Tom Ricketts was sworn in as the new owner of the Chicago Cubs today, and gave a long interview to the Chicago Sun-Times, much of it on the matter of the future of Wrigley Field. The upshot: He plans some renovations, costing “significantly less” than $200 million, but nothing that would dramatically change baseball’s second-oldest ballpark as it nears its 100th anniversary in 2014.
Ricketts said he intends to work out “a five- to seven-year plan” for renovations during each offseason, most of it focused on the building’s interior and adjacent plots of land, not the seating areas:
I see that bowl staying essentially the way it is. People like that. You’re close to the field, good sight lines, it’s good. Behind that, in the stadium will be better amenities, and you’ll feel more comfortable when you get up to go get food or go to the restroom or anything like that…
We can look at more washrooms, we can look at some of the congestion on the concourses, we can look at a few other things that will make it a little easier for fans in the short run.
And while Ricketts called the current Wrigley skyboxes “Stalin-esque,” he said he has no plans to add lots of corporate seating: “One of the nice things about Wrigley, we have great corporate sponsors, but it’s not really a corporate place. It’s not a corporate experience. It’s not like sky boxes are driving the revenue here. And that’s just fine with us.”
If all this sounds reminiscent of the Boston Red Sox owners’ recent renovation of Fenway Park, Ricketts made the connection explicit, saying that “to be able to rehab your stadium and improve it in kind of just the offseason, that’s something that we have to strive to emulate. We have to do that.
You can’t copy every page of the playbook, but certainly they’ve done stuff that we would try to emulate.”
Ricketts added that he has “no plans” to ask for any taxpayer dollars (though we’ll see if he pursues historic preservation tax credits, as the Red Sox did), and made clear that the state takeover plan that helped get Rod Blagojevich in such hot water is dead. And he also let slip some details of what that $400 million “renovation” would have entailed:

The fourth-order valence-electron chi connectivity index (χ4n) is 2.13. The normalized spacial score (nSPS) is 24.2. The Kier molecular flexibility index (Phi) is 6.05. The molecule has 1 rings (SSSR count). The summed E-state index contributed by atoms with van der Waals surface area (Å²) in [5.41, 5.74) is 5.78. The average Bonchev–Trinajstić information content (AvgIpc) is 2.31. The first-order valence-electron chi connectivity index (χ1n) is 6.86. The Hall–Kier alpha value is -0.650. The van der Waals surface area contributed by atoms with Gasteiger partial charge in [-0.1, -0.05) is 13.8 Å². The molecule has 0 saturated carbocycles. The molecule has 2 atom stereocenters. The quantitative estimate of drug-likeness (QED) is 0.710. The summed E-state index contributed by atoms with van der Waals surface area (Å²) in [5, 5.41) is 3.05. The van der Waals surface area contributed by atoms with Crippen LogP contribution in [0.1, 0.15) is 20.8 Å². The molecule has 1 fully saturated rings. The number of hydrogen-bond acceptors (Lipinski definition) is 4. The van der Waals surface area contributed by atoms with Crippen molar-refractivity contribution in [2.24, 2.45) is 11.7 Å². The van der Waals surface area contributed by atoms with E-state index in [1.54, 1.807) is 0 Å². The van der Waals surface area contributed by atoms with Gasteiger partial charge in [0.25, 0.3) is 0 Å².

The proposal that the state was considering—and we really weren’t very much a part of these discussions at all—was to basically keep the marquee and store the scoreboard for a year, and tear everything else down.
Their thought was that they would basically take it down for a year or two and just keep the brick walls, basically keep the shell, and redo the whole inside. In another park or another situation that might be an answer that’s useful. But here, I just don’t see it. You have all these people who have spent all this time and money over the last 10 or 15 years building new stadiums to look old. Well, why don’t we just take our old stadium and fix it up a little bit?
The other thing is I just don’t think it would be the right thing to do.
All in all, Ricketts sounds like he’s eager to follow John Henry’s lead in doing a ballpark renovation that is more preservation and upgrade of the fan experience than an attempt to modernize Wrigley. And hey — if he needs a project manager, you know there’s a good one available.